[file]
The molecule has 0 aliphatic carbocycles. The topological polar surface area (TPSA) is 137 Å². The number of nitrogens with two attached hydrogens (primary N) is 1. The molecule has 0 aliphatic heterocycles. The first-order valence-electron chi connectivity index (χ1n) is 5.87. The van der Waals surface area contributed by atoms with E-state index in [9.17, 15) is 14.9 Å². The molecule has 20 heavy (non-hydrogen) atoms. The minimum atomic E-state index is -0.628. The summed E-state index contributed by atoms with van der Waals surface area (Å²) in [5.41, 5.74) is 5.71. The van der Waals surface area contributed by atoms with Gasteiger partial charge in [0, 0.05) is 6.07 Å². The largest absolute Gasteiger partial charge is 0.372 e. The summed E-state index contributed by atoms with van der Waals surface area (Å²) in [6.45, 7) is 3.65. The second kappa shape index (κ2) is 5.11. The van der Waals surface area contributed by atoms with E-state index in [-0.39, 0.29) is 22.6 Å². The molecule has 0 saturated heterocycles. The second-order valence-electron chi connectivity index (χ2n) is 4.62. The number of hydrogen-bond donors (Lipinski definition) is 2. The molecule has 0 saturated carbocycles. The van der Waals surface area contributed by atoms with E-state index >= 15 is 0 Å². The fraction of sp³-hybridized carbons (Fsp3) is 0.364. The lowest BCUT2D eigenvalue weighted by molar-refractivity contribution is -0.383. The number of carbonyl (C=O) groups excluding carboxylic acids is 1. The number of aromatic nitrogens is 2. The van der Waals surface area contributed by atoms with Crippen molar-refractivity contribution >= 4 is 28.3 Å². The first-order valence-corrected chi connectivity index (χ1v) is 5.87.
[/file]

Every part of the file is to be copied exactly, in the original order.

The molecule has 0 aliphatic carbocycles. The topological polar surface area (TPSA) is 137 Å². The number of nitrogens with two attached hydrogens (primary N) is 1. The molecule has 0 aliphatic heterocycles. The first-order valence-electron chi connectivity index (χ1n) is 5.87. The van der Waals surface area contributed by atoms with E-state index in [9.17, 15) is 14.9 Å². The molecule has 20 heavy (non-hydrogen) atoms. The minimum atomic E-state index is -0.628. The summed E-state index contributed by atoms with van der Waals surface area (Å²) in [5.41, 5.74) is 5.71. The van der Waals surface area contributed by atoms with Gasteiger partial charge in [0, 0.05) is 6.07 Å². The largest absolute Gasteiger partial charge is 0.372 e. The summed E-state index contributed by atoms with van der Waals surface area (Å²) in [6.45, 7) is 3.65. The second kappa shape index (κ2) is 5.11. The van der Waals surface area contributed by atoms with E-state index in [-0.39, 0.29) is 22.6 Å². The molecule has 0 saturated heterocycles. The second-order valence-electron chi connectivity index (χ2n) is 4.62. The number of hydrogen-bond donors (Lipinski definition) is 2. The molecule has 0 saturated carbocycles. The van der Waals surface area contributed by atoms with E-state index >= 15 is 0 Å². The fraction of sp³-hybridized carbons (Fsp3) is 0.364. The lowest BCUT2D eigenvalue weighted by molar-refractivity contribution is -0.383. The number of carbonyl (C=O) groups excluding carboxylic acids is 1. The number of aromatic nitrogens is 2. The van der Waals surface area contributed by atoms with Crippen molar-refractivity contribution >= 4 is 28.3 Å². The first-order valence-corrected chi connectivity index (χ1v) is 5.87.